Why Google's Heads Up feature may be helpful for some mobile users

Jack Wallen offers his take on Google's new Heads Up feature that promises to keep users safe while they walk and view their phones.

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Image: Getty Images/iStockphoto

I love my Google Pixel 5 and plan on purchasing a Pixel 6, along with a Pixel Watch, as soon as they reach the market. Except for the 4, I've felt the Pixel line of phones has been some of the strongest on the market. Along the way, Google has made some very good decisions, most of which were exactly in line with what the consumers wanted with their phones.

Then it opts to make it painfully obvious just how it feels about users—we can't walk, talk and chew gum at the same time.

We can even do more than that. We can walk, chew gum, look at our phones and avoid slamming our heads into immovable objects as we navigate crowds and crowded sidewalks.

For the most part.

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Here's what Google has done with the Pixel 5. With the best of intentions, the developers added a feature that will alert you as you walk and view your phone. Because that stop sign isn't going to get out of your way as you doomscroll through Facebook or Twitter, not knowing just how dangerously close you are to crash-landing into that signage.

Google thinks Android is just the solution for a very self-induced problem.

The solution is, aptly named: Heads Up. It's part of Wellbeing but hasn't rolled out to every Pixel device. Case in point, my Pixel 5 has yet to see this feature appear. 

I've witnessed it, countless times. I've been shopping at Target or walking down a busy street, only to see someone so engrossed in their phone that they don't spot the person in front of them stopping and slam right into their backs. Such scenes could wind up deadly. Imagine coming up to a busy street corner, bumping into someone ahead of you, and sending them out into the street, where a taxi or bus turns that innocent passerby's dream of a day into a nightmare.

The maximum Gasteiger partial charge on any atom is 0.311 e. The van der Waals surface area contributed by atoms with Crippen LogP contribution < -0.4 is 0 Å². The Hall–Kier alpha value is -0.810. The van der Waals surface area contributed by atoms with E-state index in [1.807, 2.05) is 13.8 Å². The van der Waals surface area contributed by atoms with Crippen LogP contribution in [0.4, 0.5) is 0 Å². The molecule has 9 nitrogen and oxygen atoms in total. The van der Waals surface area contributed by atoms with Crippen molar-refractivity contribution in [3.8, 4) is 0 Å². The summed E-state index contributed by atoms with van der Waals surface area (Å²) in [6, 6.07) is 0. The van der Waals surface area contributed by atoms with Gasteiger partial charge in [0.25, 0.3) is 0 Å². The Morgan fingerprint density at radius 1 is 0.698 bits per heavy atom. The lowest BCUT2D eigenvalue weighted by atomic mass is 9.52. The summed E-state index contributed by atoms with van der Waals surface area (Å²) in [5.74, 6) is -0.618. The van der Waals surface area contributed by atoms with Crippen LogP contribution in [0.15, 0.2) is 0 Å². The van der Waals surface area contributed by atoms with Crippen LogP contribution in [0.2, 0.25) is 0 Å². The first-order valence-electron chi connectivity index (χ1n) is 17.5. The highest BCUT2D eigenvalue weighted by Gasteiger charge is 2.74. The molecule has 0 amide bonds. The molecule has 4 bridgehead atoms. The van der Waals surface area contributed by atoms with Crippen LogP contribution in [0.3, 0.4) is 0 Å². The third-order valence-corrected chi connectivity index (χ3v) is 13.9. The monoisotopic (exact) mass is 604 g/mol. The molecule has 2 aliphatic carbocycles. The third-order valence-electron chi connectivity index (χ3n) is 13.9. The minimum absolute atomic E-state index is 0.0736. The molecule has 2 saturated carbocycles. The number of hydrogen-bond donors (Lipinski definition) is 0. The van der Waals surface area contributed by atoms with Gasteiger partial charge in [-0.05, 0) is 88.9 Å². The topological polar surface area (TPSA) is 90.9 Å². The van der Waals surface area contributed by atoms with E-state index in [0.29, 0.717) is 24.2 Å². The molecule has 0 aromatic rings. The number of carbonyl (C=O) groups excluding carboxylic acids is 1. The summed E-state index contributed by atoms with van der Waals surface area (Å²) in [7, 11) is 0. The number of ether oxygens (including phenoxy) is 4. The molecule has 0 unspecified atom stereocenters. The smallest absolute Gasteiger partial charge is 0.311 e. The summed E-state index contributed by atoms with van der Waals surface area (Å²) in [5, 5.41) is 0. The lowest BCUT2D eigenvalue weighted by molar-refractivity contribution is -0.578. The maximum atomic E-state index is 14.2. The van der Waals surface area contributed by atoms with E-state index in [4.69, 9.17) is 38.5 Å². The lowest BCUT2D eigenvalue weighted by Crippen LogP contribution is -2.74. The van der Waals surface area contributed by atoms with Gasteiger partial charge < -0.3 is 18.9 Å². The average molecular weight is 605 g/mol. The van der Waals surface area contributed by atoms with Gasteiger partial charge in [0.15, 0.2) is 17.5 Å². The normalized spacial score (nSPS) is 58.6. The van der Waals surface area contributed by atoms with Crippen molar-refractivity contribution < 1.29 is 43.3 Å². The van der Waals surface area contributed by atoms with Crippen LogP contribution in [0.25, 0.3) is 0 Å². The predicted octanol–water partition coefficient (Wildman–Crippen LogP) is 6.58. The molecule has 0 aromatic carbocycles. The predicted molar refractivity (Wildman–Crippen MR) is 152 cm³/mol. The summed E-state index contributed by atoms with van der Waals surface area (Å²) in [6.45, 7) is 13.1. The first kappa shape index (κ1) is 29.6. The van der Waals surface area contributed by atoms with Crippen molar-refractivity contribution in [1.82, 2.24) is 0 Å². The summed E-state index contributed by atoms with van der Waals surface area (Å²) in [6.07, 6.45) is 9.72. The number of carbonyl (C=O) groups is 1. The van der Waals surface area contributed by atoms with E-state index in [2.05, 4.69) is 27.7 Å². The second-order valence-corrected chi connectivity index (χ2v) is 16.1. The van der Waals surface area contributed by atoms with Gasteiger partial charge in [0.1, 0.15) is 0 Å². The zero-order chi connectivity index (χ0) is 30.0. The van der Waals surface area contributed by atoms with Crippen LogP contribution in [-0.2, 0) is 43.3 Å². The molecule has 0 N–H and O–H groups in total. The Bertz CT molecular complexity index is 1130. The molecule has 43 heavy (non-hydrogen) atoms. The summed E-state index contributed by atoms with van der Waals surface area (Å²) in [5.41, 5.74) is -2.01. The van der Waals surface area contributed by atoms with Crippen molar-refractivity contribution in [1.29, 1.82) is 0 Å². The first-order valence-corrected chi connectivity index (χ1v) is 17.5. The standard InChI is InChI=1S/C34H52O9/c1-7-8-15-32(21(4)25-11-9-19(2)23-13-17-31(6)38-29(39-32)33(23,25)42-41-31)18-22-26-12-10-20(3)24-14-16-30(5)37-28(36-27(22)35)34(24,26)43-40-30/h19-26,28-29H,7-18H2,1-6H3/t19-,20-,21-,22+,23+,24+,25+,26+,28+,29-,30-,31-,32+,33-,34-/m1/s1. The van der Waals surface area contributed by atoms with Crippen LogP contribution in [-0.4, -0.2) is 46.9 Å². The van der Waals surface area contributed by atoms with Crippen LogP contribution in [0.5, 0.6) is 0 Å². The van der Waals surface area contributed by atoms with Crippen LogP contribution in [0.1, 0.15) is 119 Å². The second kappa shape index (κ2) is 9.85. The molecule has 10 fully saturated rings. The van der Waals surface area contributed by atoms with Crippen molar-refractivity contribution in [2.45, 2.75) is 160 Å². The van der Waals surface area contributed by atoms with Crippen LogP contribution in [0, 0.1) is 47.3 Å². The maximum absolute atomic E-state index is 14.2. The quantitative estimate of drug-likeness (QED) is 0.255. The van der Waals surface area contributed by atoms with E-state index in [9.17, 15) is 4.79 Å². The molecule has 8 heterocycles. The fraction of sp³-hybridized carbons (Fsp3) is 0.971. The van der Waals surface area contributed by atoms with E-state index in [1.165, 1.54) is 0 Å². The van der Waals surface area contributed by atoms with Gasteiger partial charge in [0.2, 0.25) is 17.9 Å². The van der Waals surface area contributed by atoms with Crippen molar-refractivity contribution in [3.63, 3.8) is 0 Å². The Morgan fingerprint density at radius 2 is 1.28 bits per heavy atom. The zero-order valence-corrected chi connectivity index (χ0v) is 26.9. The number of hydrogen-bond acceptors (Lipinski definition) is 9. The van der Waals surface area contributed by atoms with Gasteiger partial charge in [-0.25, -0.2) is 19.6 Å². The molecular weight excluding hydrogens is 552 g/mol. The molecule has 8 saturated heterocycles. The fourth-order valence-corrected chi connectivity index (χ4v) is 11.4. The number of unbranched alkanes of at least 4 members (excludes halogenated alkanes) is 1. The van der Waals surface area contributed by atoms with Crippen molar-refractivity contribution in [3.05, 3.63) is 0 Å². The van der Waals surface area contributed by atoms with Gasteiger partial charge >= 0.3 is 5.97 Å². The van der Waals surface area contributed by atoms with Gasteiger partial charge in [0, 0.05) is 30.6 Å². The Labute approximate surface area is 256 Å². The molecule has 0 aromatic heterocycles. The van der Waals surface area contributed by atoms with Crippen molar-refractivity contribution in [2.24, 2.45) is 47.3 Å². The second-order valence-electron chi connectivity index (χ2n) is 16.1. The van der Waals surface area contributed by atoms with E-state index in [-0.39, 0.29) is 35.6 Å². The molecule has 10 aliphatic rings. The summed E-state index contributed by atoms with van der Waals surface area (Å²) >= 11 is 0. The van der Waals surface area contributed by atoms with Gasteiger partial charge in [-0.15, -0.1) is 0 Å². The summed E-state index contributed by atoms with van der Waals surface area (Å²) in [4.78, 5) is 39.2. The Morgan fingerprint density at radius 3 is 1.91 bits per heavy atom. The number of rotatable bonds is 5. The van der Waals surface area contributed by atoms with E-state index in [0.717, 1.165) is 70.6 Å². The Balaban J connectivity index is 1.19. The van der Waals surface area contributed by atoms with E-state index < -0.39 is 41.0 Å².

I get it. You're either too bored or too busy to look up from your phones. I've been in the same position, so I have little to no room to talk.

However, that Google has reached the point where it feels the need to step in and hold our hands speaks more about us than it does about Google. Google is not in the business of babysitting its users, but the writing is on the wall. At some point, someone is going to have their faces buried in their phone, not see that sinkhole in the street, fall 10 or 20 feet and wind up in the hospital. Next thing you know, that person is suing Google for negligence or some other trumped-up charge.

The court of public opinion would point the finger of blame (or shame) at the person doing the suing.

Instead, Google probably feels it's best to nip this eventually in the bud and add a feature that will warn users they should probably pay closer attention to their surroundings. It's a sad statement about society, but that's where we are. 

We don't pay attention. We've grown so dependent on stimuli that we need a constant stream of it. Or, our daily grind has become so busy, we don't have time to spare for a jaunty walk from point A to point B. 

It's all fine and good to point at Google and laugh. Yes, the Heads Up feature seems more like an April Fools' shenanigan than a real feature. The reality is, this is where we are. We've become so busy, or dependent on a constant stream of content, that we need a third-party to tap us on the shoulder and say, "Heads up!" before we slam into abject humiliation or danger.

I applaud Google for having our backs, but I shake my head in shame at the very notion that it must. We should be better than this. We shouldn't need to have our hands held as we navigate through society with our phones.

I've read several stories and comments lambasting Google for this move. The truth of the matter is, the lambasting should be pointed at us. We are the ones slamming into each other, falling into pits, crashing into signs and worse. 

The lesson? Maybe it's time we looked up from our devices as we walk through the world. Look up, pay attention, be one with society. Forcing Google into holding our hands, as we walk and chew gum at the same time, is somewhat embarrassing.

We can do this—I have faith that every consumer can walk and chew gum at the same time. If not, we have far worse things to worry about than a Heads Up addition to Android Wellbeing.

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By Jack Wallen

Jack Wallen is an award-winning writer for TechRepublic, The New Stack, and Linux New Media. He's covered a variety of topics for over twenty years and is an avid promoter of open source. For more news about Jack Wallen, visit his website jackwallen....